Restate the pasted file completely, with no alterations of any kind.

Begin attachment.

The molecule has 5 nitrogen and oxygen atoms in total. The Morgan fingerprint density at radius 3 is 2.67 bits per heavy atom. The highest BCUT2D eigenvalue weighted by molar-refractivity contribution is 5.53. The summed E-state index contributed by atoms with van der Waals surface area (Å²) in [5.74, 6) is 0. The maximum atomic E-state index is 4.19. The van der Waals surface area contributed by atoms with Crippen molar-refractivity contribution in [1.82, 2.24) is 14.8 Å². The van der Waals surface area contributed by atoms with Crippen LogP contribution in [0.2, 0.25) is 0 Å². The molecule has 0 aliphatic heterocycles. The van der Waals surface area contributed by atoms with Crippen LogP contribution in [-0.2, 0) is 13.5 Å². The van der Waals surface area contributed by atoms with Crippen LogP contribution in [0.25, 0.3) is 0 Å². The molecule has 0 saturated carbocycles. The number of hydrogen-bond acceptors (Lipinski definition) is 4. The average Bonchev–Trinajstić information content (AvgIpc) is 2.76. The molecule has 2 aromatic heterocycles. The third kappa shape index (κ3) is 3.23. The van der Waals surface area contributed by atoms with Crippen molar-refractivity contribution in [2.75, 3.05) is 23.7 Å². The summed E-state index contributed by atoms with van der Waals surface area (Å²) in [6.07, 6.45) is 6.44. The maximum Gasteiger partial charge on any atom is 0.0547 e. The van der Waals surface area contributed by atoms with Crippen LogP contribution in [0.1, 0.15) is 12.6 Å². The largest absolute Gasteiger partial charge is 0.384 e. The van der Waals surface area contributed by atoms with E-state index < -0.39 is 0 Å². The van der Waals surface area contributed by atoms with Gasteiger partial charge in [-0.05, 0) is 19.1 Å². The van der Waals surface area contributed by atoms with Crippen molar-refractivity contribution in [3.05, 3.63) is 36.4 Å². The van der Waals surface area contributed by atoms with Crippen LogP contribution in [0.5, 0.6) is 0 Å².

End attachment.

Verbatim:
The molecule has 5 nitrogen and oxygen atoms in total. The Morgan fingerprint density at radius 3 is 2.67 bits per heavy atom. The highest BCUT2D eigenvalue weighted by molar-refractivity contribution is 5.53. The summed E-state index contributed by atoms with van der Waals surface area (Å²) in [5.74, 6) is 0. The maximum atomic E-state index is 4.19. The van der Waals surface area contributed by atoms with Crippen molar-refractivity contribution in [1.82, 2.24) is 14.8 Å². The van der Waals surface area contributed by atoms with Crippen LogP contribution in [0.2, 0.25) is 0 Å². The molecule has 0 aliphatic heterocycles. The van der Waals surface area contributed by atoms with Crippen LogP contribution in [-0.2, 0) is 13.5 Å². The van der Waals surface area contributed by atoms with Crippen LogP contribution in [0.25, 0.3) is 0 Å². The molecule has 0 saturated carbocycles. The number of hydrogen-bond acceptors (Lipinski definition) is 4. The average Bonchev–Trinajstić information content (AvgIpc) is 2.76. The molecule has 2 aromatic heterocycles. The third kappa shape index (κ3) is 3.23. The van der Waals surface area contributed by atoms with Crippen molar-refractivity contribution in [2.75, 3.05) is 23.7 Å². The summed E-state index contributed by atoms with van der Waals surface area (Å²) in [6.07, 6.45) is 6.44. The maximum Gasteiger partial charge on any atom is 0.0547 e. The van der Waals surface area contributed by atoms with Crippen LogP contribution in [0.1, 0.15) is 12.6 Å². The largest absolute Gasteiger partial charge is 0.384 e. The van der Waals surface area contributed by atoms with E-state index < -0.39 is 0 Å². The van der Waals surface area contributed by atoms with Gasteiger partial charge in [-0.05, 0) is 19.1 Å². The van der Waals surface area contributed by atoms with Crippen molar-refractivity contribution in [3.05, 3.63) is 36.4 Å². The van der Waals surface area contributed by atoms with Crippen LogP contribution in [0.5, 0.6) is 0 Å².